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Using credit cards outside of the country

As well, in order to withdraw cash from your credit card using a bank machine, you'll need to know your Personal Identification Number (PIN). You can also expect to pay a service charge if you use a bank machine that doesn't belong to the bank that issued your card. Such fees can be as high as $5 a withdrawal, so use cash advances sparingly.

During your trip
When you're using your card, be protective of your information. "Never write, or allow a merchant to write, your card number on a cheque for identification purposes," says Jennifer Brown, public affairs and communications for Amex Bank of Canada, in Toronto.

Brown also suggests leaving no room on credit card receipts for servers to add to the tip you've written in. If you leave a cash tip as opposed to using your credit card, draw a line through the tip section of a receipt.

As you're shopping up a storm, keep your receipts for everything you buy, from hotel stays to concert tickets, to compare to your card statement when you get home.

It doesn't hurt to travel with two credit cards. Keep one on you and another hidden in a safe place for back up. If your card is lost or stolen, call your credit card company immediately. Or, depending on where you're traveling, alerting them online may be easier -- for instance, Internet cafes are everywhere in Thailand, whereas you have to search to find a phone at times.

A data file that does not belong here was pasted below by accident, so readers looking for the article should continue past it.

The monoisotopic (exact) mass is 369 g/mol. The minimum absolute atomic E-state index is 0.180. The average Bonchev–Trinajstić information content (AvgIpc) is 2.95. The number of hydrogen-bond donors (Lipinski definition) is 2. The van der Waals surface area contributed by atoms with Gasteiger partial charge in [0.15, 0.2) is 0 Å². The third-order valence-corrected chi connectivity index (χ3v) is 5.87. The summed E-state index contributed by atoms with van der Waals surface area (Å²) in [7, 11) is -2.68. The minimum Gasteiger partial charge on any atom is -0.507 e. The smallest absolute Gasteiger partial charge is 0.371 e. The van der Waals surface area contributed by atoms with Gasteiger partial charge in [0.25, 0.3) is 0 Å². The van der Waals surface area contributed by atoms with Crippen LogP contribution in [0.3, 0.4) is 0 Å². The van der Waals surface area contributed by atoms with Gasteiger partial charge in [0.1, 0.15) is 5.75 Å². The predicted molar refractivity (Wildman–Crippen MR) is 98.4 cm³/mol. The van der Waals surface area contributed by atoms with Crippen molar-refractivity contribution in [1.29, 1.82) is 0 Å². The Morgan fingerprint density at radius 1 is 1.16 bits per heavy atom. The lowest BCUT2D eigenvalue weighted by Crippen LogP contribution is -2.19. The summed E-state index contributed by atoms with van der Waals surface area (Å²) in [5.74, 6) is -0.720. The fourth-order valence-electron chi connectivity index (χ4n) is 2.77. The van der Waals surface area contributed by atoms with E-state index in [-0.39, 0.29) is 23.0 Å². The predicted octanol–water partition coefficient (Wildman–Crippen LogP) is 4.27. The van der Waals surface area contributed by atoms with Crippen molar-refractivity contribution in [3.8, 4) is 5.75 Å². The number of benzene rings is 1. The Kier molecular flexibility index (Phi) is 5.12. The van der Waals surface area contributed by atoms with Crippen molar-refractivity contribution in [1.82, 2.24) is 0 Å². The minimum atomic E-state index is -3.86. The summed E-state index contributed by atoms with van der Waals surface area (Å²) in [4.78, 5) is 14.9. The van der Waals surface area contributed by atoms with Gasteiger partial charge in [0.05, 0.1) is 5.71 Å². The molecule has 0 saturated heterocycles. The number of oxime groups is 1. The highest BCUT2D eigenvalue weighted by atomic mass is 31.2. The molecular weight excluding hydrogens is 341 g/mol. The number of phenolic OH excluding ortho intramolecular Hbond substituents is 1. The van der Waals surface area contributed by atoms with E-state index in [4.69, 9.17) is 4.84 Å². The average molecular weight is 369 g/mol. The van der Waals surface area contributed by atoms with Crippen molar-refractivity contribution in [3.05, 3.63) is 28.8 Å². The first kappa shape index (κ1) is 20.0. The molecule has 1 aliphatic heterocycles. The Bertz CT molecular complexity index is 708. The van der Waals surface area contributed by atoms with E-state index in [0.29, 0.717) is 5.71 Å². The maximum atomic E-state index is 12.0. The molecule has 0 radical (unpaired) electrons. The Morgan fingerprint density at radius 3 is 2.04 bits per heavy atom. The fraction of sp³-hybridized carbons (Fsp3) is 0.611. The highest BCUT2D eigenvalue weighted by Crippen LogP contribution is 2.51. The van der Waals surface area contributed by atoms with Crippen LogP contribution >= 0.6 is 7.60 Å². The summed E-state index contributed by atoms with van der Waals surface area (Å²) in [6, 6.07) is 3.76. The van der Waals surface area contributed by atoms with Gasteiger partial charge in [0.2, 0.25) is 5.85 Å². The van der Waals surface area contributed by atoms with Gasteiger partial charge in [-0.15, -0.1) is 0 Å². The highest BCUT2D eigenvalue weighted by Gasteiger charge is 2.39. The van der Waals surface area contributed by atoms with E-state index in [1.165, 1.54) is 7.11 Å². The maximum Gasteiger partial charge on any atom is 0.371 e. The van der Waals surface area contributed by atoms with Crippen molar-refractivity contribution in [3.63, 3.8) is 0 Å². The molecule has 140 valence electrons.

If you do lose your card, card companies can issue you a temporary card. For example, MasterCard users receive a temporary card within two business days in most international locations. 

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New technology
Canadian credit cards still use magnetic stripes to store user information; however, in the European Union and other countries, cards now use computer chips. Instead of signing your name on a receipt to verify your identity, you're asked to key your PIN into a terminal after your card is scanned.

"The chip card is amazing technology that is virtually impossible to crack and to counterfeit, and you increase the security even more when you use it in combination with the PIN," says Tania Freedman, director of corporate communications for Visa Canada, in Toronto. She says that in countries, such as France, that use this technology, credit card counterfeit has been reduced by 80 percent.

Don't worry if your credit card doesn't yet have a chip: "any merchant who accepts MasterCard has to accept all forms of MasterCard payment cards presented to them, whether it's a magnetic or chip card," says Reed.

When you get home
If you're away from home for months at a time, you may not be able to compare your receipts with your credit card statement for some time. But that doesn't matter; there's no statute of limitations on reporting fraudulent activity. But once you do notice something, call right away to review your purchases.

Melanie Chambers is a freelance writer based in London, Ont.

 
-- Posted: March 30, 2007
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